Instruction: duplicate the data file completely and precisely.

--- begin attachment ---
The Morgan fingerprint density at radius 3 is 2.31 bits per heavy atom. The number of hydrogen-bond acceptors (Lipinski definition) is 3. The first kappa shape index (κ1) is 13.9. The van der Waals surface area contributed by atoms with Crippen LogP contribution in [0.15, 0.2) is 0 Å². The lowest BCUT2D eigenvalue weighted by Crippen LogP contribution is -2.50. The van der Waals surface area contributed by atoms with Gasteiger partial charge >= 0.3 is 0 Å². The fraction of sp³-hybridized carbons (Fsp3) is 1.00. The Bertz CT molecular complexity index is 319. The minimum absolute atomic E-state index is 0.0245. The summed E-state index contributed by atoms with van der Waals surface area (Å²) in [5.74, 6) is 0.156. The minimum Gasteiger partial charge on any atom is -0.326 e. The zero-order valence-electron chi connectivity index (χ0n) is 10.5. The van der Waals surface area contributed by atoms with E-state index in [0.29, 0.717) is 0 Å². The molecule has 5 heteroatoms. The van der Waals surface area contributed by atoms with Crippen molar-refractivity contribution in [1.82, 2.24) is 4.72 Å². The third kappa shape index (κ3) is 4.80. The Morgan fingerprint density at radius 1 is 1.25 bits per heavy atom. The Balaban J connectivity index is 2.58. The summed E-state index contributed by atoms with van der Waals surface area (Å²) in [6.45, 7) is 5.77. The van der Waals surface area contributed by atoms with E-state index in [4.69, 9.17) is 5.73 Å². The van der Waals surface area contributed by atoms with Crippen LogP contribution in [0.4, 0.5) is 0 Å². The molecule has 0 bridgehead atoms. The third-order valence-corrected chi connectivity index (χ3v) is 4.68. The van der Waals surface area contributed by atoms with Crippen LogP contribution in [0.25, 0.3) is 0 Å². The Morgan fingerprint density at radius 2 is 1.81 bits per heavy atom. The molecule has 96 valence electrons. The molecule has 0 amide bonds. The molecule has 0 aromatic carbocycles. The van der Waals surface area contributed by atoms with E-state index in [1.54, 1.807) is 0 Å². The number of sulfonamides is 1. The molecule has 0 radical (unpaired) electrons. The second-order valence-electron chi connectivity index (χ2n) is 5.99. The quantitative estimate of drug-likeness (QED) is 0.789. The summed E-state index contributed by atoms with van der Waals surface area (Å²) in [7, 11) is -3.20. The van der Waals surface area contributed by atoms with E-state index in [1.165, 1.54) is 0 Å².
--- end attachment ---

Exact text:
The Morgan fingerprint density at radius 3 is 2.31 bits per heavy atom. The number of hydrogen-bond acceptors (Lipinski definition) is 3. The first kappa shape index (κ1) is 13.9. The van der Waals surface area contributed by atoms with Crippen LogP contribution in [0.15, 0.2) is 0 Å². The lowest BCUT2D eigenvalue weighted by Crippen LogP contribution is -2.50. The van der Waals surface area contributed by atoms with Gasteiger partial charge >= 0.3 is 0 Å². The fraction of sp³-hybridized carbons (Fsp3) is 1.00. The Bertz CT molecular complexity index is 319. The minimum absolute atomic E-state index is 0.0245. The summed E-state index contributed by atoms with van der Waals surface area (Å²) in [5.74, 6) is 0.156. The minimum Gasteiger partial charge on any atom is -0.326 e. The zero-order valence-electron chi connectivity index (χ0n) is 10.5. The van der Waals surface area contributed by atoms with E-state index in [0.29, 0.717) is 0 Å². The molecule has 5 heteroatoms. The van der Waals surface area contributed by atoms with Crippen molar-refractivity contribution in [1.82, 2.24) is 4.72 Å². The third kappa shape index (κ3) is 4.80. The Morgan fingerprint density at radius 1 is 1.25 bits per heavy atom. The Balaban J connectivity index is 2.58. The summed E-state index contributed by atoms with van der Waals surface area (Å²) in [6.45, 7) is 5.77. The van der Waals surface area contributed by atoms with E-state index in [4.69, 9.17) is 5.73 Å². The van der Waals surface area contributed by atoms with Crippen LogP contribution in [0.4, 0.5) is 0 Å². The molecule has 0 bridgehead atoms. The third-order valence-corrected chi connectivity index (χ3v) is 4.68. The van der Waals surface area contributed by atoms with Crippen LogP contribution in [0.25, 0.3) is 0 Å². The Morgan fingerprint density at radius 2 is 1.81 bits per heavy atom. The molecule has 96 valence electrons. The molecule has 0 amide bonds. The molecule has 0 aromatic carbocycles. The van der Waals surface area contributed by atoms with E-state index in [1.54, 1.807) is 0 Å². The number of sulfonamides is 1. The molecule has 0 radical (unpaired) electrons. The second-order valence-electron chi connectivity index (χ2n) is 5.99. The quantitative estimate of drug-likeness (QED) is 0.789. The summed E-state index contributed by atoms with van der Waals surface area (Å²) in [7, 11) is -3.20. The van der Waals surface area contributed by atoms with E-state index in [1.165, 1.54) is 0 Å².